We also want to define a signal so that any script can listen for when the wheel stops and get the result.

signal wheel_stopped

Now let’s create the spin_wheel() function. This will be the method we can call from outside scripts to begin the spin process.

func spin_wheel():
	if _wheel_started:
		# If we've already started spinning the wheel, we don't want to
		# re-do the startup animation
	_wheel_started = true

	# Because the rotation of a node isn't bound between 0 and 360, the
	# actual_rot variable will hold the node's full rotation, while current_rot
	# will hold the rotation between 0 and 360
	var actual_rot = $Sections.rotation_degrees
	var current_rot = int(actual_rot) % 360 + (actual_rot - int(actual_rot))

	# We will set the final rotation to be 1 full rotation past the current rotation
	# in the counter-clockwise direction (for a clockwise spin switch - to +)
	_startup_final_rot = current_rot - 360

Now that we’ve initialized the variables, we can start the tweening process to startup the wheel.


	yield(get_tree().create_timer(startup_time), "timeout")

	_wheel_spinning = true

If you now were to run this function, you’d see that the wheel will do one full rotation in the given startup_time, but will abruptly stop after that time. That is when the _process() function will take over.

Continuing to spin

func _process(delta):
	# These checks make sure that we can spin the wheel. The Engine.editor_hint 
	# prevents this function running while in the editor (_process() runs every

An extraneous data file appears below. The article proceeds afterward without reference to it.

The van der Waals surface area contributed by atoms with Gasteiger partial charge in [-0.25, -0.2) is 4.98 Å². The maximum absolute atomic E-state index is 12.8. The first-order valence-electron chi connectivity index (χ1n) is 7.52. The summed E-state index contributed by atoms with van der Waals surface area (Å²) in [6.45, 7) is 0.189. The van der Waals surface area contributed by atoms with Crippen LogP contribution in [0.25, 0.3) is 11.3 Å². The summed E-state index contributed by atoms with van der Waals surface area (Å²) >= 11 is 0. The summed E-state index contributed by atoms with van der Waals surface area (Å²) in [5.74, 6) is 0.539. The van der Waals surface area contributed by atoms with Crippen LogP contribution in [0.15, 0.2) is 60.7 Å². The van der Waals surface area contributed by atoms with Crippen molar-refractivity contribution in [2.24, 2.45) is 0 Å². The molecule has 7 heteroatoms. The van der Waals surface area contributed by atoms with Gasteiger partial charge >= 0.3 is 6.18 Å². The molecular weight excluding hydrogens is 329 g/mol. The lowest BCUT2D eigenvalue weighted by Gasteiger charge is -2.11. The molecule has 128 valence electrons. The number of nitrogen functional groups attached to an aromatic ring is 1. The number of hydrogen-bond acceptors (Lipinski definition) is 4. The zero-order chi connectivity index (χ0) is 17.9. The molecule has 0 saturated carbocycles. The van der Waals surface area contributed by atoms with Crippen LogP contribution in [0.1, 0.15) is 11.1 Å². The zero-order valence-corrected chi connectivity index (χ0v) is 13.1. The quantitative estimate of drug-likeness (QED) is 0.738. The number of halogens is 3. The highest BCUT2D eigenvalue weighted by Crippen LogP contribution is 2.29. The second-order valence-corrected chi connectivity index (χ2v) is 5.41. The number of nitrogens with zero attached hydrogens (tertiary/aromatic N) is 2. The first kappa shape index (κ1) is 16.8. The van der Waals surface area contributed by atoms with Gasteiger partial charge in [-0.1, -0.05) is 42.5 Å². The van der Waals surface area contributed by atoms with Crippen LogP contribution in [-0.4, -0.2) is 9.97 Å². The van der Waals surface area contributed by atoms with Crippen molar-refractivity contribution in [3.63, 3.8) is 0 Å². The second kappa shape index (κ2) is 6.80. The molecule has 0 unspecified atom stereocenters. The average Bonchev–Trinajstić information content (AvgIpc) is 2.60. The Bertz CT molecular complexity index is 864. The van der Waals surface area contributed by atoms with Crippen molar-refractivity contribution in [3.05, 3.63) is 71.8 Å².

# frame so that wouldn't be good).
	if Engine.editor_hint or not is_inside_tree() or not _wheel_spinning:

	# Otherwise, every frame rotate the wheel another _deg_delta

The observant among you may have realized that we haven’t ever set _deg_delta, and may be wondering how we do that. First off, way to think through it! Let’s address that now.

Back in the start_wheel() function when we use the Tween node to begin the wheel spinning, we can set the delta. Because “delta” just means “the amount of change,” we want to be able to measure the amount of rotational change that happens between two frames. Lucky for us, the Tween node emits a signal at each frame with some information about the interpolation currently happening called “tween_step”. We will hook into this function and calculate the amount of change that happens between each frame until the tween ends.

# spin_wheel()

# Before $Tween.start() is called, make sure to connect the signal to our function
$Tween.connect("tween_step", self, "_set_delta")


# After the yield statement of waiting for the timeout, disconnect the function
$Tween.disconnect("tween_step", self, "_set_delta")


The _set_delta() function will take 4 arguments (the number emitted from the “tween_step” signal), but the only one we really care about is the 4th, which is the value at the current frame. All we need to do is set the _deg_delta to the difference between the current value, and the value at the previous frame. Then we update the “previous” value to be the current value in anticipation of the next _set_delta() call.

func _set_delta(obj, key, elapsed, current_deg):
	# If current_deg is the _startup_final_rot, we are on the last frame of